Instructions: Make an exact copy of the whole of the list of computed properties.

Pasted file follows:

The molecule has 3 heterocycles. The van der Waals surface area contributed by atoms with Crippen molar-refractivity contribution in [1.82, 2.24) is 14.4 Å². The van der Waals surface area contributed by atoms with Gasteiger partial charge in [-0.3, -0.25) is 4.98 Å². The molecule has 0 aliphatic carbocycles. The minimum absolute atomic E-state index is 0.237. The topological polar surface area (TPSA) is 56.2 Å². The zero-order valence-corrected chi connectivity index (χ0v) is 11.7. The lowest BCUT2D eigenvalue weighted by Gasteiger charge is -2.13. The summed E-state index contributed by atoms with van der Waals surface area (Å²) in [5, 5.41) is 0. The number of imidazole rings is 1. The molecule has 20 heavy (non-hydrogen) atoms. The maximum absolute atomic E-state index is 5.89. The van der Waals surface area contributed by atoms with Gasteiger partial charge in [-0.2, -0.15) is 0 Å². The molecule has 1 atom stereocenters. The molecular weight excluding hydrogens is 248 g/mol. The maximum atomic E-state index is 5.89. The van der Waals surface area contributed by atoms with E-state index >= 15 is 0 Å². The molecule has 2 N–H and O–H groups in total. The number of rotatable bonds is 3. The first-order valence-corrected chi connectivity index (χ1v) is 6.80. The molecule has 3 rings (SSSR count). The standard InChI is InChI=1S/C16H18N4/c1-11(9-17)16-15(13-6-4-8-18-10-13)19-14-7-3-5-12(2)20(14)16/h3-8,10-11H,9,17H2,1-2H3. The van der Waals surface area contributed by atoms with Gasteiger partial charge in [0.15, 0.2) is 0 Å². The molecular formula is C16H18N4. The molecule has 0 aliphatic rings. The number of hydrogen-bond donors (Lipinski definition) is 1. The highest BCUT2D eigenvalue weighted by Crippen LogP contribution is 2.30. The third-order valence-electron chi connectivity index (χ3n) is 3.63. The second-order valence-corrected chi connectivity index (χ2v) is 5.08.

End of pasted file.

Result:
The molecule has 3 heterocycles. The van der Waals surface area contributed by atoms with Crippen molar-refractivity contribution in [1.82, 2.24) is 14.4 Å². The van der Waals surface area contributed by atoms with Gasteiger partial charge in [-0.3, -0.25) is 4.98 Å². The molecule has 0 aliphatic carbocycles. The minimum absolute atomic E-state index is 0.237. The topological polar surface area (TPSA) is 56.2 Å². The zero-order valence-corrected chi connectivity index (χ0v) is 11.7. The lowest BCUT2D eigenvalue weighted by Gasteiger charge is -2.13. The summed E-state index contributed by atoms with van der Waals surface area (Å²) in [5, 5.41) is 0. The number of imidazole rings is 1. The molecule has 20 heavy (non-hydrogen) atoms. The maximum absolute atomic E-state index is 5.89. The van der Waals surface area contributed by atoms with Gasteiger partial charge in [-0.2, -0.15) is 0 Å². The molecule has 1 atom stereocenters. The molecular weight excluding hydrogens is 248 g/mol. The maximum atomic E-state index is 5.89. The van der Waals surface area contributed by atoms with E-state index >= 15 is 0 Å². The molecule has 2 N–H and O–H groups in total. The number of rotatable bonds is 3. The first-order valence-corrected chi connectivity index (χ1v) is 6.80. The molecule has 3 rings (SSSR count). The standard InChI is InChI=1S/C16H18N4/c1-11(9-17)16-15(13-6-4-8-18-10-13)19-14-7-3-5-12(2)20(14)16/h3-8,10-11H,9,17H2,1-2H3. The van der Waals surface area contributed by atoms with Gasteiger partial charge in [0.15, 0.2) is 0 Å². The molecular formula is C16H18N4. The molecule has 0 aliphatic rings. The number of hydrogen-bond donors (Lipinski definition) is 1. The highest BCUT2D eigenvalue weighted by Crippen LogP contribution is 2.30. The third-order valence-electron chi connectivity index (χ3n) is 3.63. The second-order valence-corrected chi connectivity index (χ2v) is 5.08.